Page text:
when I point my Browser to the install directory I get the following error:
[WHIGxsCoLCwAAEQq@DAAAAGp] /mw-config/index.php InvalidArgumentException
from line 49 of /mnt/web115/a2/12/57862812/htdocs/mediawiki/includes/
libs/objectcache/HashBagOStuff.php: $maxKeys parameter must be above zero
Can you please help me?
I'm wondering if anyone has dealt with the problem of wiki usernames no longer being unique. I'll explain....
In our company, we store usernames in Active Directory and use LDAP for MediaWiki authentication. This has worked reliably for years. Everyone has email addresses ending in "@company.com", and the person with email address "foobar(a)company.com" automatically gets the MediaWiki username "foobar".
Now, our company has started acquiring other companies, and each one has its own internet domain (and they don't all use Active Directory, so we are experimenting with Auth0 for multidomain authentication). Suddenly, we can have users named foobar(a)company.com, foobar(a)anothercompany.com, and foobar(a)thirdcompany.com. If we keep our current solution for creating usernames, all three of these addresses map to the username "foobar", and we have A Bad Situation.
Has anyone else encountered this situation? If so, how did you solve it for MediaWiki? There are several obvious solutions, none of them perfect:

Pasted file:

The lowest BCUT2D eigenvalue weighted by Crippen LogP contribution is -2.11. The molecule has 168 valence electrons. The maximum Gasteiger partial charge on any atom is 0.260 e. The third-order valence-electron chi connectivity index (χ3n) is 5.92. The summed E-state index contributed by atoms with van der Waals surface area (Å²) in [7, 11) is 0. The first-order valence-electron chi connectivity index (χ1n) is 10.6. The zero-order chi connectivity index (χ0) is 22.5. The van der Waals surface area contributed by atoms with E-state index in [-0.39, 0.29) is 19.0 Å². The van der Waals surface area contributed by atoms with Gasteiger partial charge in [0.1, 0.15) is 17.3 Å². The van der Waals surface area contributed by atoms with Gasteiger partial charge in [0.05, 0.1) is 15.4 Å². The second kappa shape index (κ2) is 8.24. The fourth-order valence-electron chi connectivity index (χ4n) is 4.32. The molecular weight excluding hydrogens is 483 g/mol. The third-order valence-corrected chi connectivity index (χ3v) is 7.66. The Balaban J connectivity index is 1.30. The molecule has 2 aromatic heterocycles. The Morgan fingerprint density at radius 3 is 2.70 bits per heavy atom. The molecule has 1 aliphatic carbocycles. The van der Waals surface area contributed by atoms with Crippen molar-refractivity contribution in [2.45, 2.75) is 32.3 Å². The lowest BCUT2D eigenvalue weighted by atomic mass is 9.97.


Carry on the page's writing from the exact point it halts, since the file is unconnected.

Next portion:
1. Use the entire email address (which is unique) as the MediaWiki username. This affects all existing accounts as well as new accounts. One side-effect is that some people have multiple email addresses (me(a)company.com, me(a)anothercompany.com) and these would be considered different wiki users. That's not a deal-breaker... we can live with it.
2. Somehow map every email address globally to a unique ID, say, with a database table, and use that ID as the MediaWiki username.
3. Force every domain to use Active Directory, insert a unique ID into some Active Directory field, and use it as the MediaWiki username. This is not going to happen. We can't change every company's authentication mechanism.
4. Stop creating usernames automatically, and have users invent their own unique usernames. Not great in a corporate environment. When usernames don't match real names, it's inconvenient to locate the real people behind wiki edits.
Any tips appreciated from anyone who has been there before.
Daniel Barrett asked:
> tl;dr: Is it possible to enforce an order on callback functions
> that are attached to the same hook?
> Unfortunately, MediaWiki 1.28.0 always runs CategoryTree's callback after mine,
> so no matter what I do, CategoryTree wins. (Strangely, in 1.27, my extension always won.)
I don't see any sort of enforced ordering from a quick glance at the code. It does
merge together "old school" ($wgHooks) and "new school" (extension.json) hooks
into a single array, which might account for some of the odd behaviour you are seeing.
I would try to use the same registration method as the version of CategoryTree you
have. In other words, have your extension use the new extension.json if you have a
modern CategoryTree. Otherwise, both can use wgHooks.
Then, in theory, the order they are called in LocalSettings.php should produce a
sane and repeatable order.
Greg Sabino Mullane greg(a)endpoint.com
End Point Corporation
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